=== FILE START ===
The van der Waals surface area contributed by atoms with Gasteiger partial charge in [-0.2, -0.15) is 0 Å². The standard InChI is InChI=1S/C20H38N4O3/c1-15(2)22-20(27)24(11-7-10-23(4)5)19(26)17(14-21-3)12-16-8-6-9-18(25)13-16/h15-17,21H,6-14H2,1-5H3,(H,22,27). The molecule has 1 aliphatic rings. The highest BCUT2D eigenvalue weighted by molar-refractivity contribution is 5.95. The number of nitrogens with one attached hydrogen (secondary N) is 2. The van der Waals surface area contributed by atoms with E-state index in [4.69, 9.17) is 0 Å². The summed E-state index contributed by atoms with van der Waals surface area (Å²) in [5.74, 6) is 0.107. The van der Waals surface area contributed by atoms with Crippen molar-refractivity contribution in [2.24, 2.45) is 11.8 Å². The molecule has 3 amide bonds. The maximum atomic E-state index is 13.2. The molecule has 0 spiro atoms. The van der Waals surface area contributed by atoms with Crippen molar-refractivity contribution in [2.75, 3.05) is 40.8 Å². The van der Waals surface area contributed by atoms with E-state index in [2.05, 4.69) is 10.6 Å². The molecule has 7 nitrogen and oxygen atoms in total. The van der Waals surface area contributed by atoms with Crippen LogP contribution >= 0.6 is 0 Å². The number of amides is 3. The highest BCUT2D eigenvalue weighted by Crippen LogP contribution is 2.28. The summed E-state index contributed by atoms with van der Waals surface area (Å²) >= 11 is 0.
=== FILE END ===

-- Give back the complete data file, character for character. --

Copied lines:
The van der Waals surface area contributed by atoms with Gasteiger partial charge in [-0.2, -0.15) is 0 Å². The standard InChI is InChI=1S/C20H38N4O3/c1-15(2)22-20(27)24(11-7-10-23(4)5)19(26)17(14-21-3)12-16-8-6-9-18(25)13-16/h15-17,21H,6-14H2,1-5H3,(H,22,27). The molecule has 1 aliphatic rings. The highest BCUT2D eigenvalue weighted by molar-refractivity contribution is 5.95. The number of nitrogens with one attached hydrogen (secondary N) is 2. The van der Waals surface area contributed by atoms with E-state index in [4.69, 9.17) is 0 Å². The summed E-state index contributed by atoms with van der Waals surface area (Å²) in [5.74, 6) is 0.107. The van der Waals surface area contributed by atoms with Crippen molar-refractivity contribution in [2.24, 2.45) is 11.8 Å². The molecule has 3 amide bonds. The maximum atomic E-state index is 13.2. The molecule has 0 spiro atoms. The van der Waals surface area contributed by atoms with Crippen molar-refractivity contribution in [2.75, 3.05) is 40.8 Å². The van der Waals surface area contributed by atoms with E-state index in [2.05, 4.69) is 10.6 Å². The molecule has 7 nitrogen and oxygen atoms in total. The van der Waals surface area contributed by atoms with Crippen LogP contribution >= 0.6 is 0 Å². The number of amides is 3. The highest BCUT2D eigenvalue weighted by Crippen LogP contribution is 2.28. The summed E-state index contributed by atoms with van der Waals surface area (Å²) >= 11 is 0.